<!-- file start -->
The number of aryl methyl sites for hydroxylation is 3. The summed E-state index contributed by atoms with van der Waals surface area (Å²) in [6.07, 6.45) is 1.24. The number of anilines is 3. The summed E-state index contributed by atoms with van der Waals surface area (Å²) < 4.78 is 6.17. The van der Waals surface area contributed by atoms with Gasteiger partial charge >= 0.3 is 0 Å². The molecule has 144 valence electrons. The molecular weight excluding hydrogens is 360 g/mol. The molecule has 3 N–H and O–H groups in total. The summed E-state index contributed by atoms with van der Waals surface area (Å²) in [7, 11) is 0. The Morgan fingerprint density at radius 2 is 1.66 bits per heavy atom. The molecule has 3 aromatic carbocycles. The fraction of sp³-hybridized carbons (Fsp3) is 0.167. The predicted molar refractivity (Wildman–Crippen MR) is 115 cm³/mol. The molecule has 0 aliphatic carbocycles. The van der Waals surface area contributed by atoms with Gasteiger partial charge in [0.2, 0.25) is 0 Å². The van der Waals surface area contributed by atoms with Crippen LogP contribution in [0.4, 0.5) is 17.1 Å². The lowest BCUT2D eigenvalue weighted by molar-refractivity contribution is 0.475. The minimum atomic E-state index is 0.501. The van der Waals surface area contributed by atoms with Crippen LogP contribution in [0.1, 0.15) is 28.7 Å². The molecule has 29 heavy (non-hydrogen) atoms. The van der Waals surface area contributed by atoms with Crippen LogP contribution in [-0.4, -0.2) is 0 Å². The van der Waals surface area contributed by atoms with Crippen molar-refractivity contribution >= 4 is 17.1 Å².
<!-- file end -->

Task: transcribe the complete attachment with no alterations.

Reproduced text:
The number of aryl methyl sites for hydroxylation is 3. The summed E-state index contributed by atoms with van der Waals surface area (Å²) in [6.07, 6.45) is 1.24. The number of anilines is 3. The summed E-state index contributed by atoms with van der Waals surface area (Å²) < 4.78 is 6.17. The van der Waals surface area contributed by atoms with Gasteiger partial charge >= 0.3 is 0 Å². The molecule has 144 valence electrons. The molecular weight excluding hydrogens is 360 g/mol. The molecule has 3 N–H and O–H groups in total. The summed E-state index contributed by atoms with van der Waals surface area (Å²) in [7, 11) is 0. The Morgan fingerprint density at radius 2 is 1.66 bits per heavy atom. The molecule has 3 aromatic carbocycles. The fraction of sp³-hybridized carbons (Fsp3) is 0.167. The predicted molar refractivity (Wildman–Crippen MR) is 115 cm³/mol. The molecule has 0 aliphatic carbocycles. The van der Waals surface area contributed by atoms with Gasteiger partial charge in [0.2, 0.25) is 0 Å². The van der Waals surface area contributed by atoms with Crippen LogP contribution in [0.4, 0.5) is 17.1 Å². The lowest BCUT2D eigenvalue weighted by molar-refractivity contribution is 0.475. The minimum atomic E-state index is 0.501. The van der Waals surface area contributed by atoms with Crippen LogP contribution in [0.1, 0.15) is 28.7 Å². The molecule has 29 heavy (non-hydrogen) atoms. The van der Waals surface area contributed by atoms with Crippen LogP contribution in [-0.4, -0.2) is 0 Å². The van der Waals surface area contributed by atoms with Crippen molar-refractivity contribution >= 4 is 17.1 Å².